In the early hours of Armistice Day 1921, just the third such day since the guns of the Western Front had fallen silent, all Buxton was shaken by an enormous explosion.
The blast was so powerful that it must have brought back terrible memories for the returned soldiers who were preparing to mark the anniversary of the war’s end.
A London and North Western Railway (LNWR) steam locomotive had exploded with unbelievable force just outside Buxton’s station.
The loco, no. 134, was ripped apart with such power that the unfortunate train crew were found in a wood 450 yards away.
Driver William Holme and fireman Walter Fletcher, both from Oldham, were killed instantly and massive pieces of metal debris rained down across the town, the furthest landing half a mile away.
An inquest opened a week later heard some rather grisly evidence detailing the horrendous injuries and burns suffered by the two men.
The fireman was found naked apart from half a boot and the details of the driver’s dismemberment are too graphic for us to repeat in these more squeamish times.
The 12.50am freight train was starting its journey from the sidings below Brown Edge Road and the guard John Hannah told the inquest that he had been stood beside the engine giving the driver permission to start just seconds before the explosion.
Turning towards his guard’s van he had only gone a few steps when the explosion occurred and that was all he could remember.
It seems his miraculous survival was due to his being so close that the blast passed over him.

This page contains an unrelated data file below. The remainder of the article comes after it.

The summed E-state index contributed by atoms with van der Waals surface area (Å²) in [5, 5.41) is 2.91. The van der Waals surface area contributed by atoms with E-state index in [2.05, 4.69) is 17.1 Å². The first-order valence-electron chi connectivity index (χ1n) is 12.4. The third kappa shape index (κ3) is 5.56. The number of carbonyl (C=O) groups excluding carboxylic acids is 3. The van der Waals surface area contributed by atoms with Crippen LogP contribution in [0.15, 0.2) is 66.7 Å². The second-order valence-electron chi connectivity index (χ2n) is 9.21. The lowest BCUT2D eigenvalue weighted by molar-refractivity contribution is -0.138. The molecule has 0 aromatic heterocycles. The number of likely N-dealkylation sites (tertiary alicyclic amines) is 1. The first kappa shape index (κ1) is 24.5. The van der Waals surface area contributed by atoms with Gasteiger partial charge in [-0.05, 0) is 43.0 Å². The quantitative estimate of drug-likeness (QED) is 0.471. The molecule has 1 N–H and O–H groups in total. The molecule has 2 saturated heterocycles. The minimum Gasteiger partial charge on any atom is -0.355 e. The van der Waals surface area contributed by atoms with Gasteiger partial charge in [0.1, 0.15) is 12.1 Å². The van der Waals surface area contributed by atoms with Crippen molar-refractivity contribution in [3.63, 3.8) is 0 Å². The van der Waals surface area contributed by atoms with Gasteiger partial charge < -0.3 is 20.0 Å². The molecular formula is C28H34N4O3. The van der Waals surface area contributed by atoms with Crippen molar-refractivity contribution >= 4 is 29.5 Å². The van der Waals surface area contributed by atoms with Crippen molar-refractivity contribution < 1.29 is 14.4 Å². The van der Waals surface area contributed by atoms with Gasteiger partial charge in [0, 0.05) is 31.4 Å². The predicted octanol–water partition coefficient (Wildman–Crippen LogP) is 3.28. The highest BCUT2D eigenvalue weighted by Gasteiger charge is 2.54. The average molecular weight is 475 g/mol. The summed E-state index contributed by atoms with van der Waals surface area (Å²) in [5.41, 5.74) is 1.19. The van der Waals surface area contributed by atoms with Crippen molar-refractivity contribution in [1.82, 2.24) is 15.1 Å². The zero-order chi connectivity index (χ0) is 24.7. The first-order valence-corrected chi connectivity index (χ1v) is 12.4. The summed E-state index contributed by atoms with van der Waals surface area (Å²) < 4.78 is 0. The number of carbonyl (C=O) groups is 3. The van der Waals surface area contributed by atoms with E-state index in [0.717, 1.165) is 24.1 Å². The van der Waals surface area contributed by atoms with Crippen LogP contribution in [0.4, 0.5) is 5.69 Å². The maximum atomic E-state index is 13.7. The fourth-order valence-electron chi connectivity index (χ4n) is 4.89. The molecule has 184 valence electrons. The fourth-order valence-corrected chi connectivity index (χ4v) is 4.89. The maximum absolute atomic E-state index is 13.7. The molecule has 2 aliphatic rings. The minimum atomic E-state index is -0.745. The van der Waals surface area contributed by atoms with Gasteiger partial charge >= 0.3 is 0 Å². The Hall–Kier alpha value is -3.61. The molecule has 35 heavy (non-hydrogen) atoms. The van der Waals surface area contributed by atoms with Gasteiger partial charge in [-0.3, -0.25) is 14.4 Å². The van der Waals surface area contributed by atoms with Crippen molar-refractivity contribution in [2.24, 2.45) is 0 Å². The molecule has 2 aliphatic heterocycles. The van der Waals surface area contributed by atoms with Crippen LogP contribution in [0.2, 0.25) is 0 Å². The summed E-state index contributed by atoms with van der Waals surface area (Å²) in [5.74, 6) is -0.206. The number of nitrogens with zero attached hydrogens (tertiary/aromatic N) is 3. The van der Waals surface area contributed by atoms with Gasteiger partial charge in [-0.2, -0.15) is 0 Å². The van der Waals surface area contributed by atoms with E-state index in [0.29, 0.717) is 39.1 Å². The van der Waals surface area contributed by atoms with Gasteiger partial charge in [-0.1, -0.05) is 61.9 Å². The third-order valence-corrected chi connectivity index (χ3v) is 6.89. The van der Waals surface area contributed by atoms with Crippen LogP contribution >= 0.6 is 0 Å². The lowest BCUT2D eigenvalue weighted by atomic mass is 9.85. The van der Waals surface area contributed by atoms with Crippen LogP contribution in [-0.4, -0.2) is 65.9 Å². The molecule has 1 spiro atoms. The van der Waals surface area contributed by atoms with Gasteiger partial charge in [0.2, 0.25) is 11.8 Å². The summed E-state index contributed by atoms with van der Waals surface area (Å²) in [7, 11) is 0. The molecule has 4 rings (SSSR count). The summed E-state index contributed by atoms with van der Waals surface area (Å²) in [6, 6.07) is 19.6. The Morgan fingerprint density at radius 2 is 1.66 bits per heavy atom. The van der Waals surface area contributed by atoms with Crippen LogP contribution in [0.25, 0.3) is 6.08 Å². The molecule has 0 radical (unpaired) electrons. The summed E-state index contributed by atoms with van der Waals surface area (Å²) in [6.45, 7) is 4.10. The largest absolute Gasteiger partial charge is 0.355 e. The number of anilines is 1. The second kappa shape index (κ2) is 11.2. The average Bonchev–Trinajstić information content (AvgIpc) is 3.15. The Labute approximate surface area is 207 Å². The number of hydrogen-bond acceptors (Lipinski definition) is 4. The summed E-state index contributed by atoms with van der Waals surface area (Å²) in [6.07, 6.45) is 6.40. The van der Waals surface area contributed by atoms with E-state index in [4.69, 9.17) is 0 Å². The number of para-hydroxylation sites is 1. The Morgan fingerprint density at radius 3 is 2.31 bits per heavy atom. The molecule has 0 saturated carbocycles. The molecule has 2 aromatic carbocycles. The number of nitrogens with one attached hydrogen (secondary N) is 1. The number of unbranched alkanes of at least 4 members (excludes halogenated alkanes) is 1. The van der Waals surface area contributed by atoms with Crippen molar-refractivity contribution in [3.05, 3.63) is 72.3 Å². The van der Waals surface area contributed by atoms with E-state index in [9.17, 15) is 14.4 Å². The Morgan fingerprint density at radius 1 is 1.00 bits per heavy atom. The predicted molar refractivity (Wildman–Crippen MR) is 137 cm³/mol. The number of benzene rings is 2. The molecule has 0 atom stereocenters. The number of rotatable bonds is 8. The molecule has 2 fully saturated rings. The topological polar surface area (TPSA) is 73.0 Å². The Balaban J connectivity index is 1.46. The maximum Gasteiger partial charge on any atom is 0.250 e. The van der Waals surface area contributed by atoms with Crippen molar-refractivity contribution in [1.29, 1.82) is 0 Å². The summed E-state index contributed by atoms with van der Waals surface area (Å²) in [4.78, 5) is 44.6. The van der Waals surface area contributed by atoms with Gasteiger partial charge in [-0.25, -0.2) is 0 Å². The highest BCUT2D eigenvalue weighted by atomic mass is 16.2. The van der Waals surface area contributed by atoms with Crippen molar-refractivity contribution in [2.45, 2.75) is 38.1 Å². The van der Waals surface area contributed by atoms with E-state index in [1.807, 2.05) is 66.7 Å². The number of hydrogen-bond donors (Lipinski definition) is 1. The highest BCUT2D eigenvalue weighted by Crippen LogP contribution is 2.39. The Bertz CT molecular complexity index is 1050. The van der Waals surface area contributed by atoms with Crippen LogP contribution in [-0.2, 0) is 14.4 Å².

Afterwards with Sgt. McDowell of Buxton police he had searched for an hour in the dark to find the bodies of his two colleagues.
When earlier in the week the loco’s pressure gauge had shown a dangerously high boiler pressure of 300lbs, the gauge had been blamed for giving a faulty reading.
A fitter at the LNWR’s Buxton engine sheds replaced the gauge only hours before the explosion.
Unfortunately as was later proved at the Board of Trade enquiry the gauge was in fact accurate and the boiler’s safety valves were stuck shut.
This allowed the pressure in the boiler to increase until it reached the point at which it exploded with a force hard to imagine.
The boiler, firebox, cab and almost every other part of the locomotive above the wheels were completely destroyed.
Throughout the Victorian and Edwardian eras the power of steam engines had increased enormously but the ability of engineers to safely control that power had perhaps not kept pace.
The lessons learnt from this incident though meant that although in later years there were other fatal boiler accidents on the railways there was never again such a massively destructive explosion.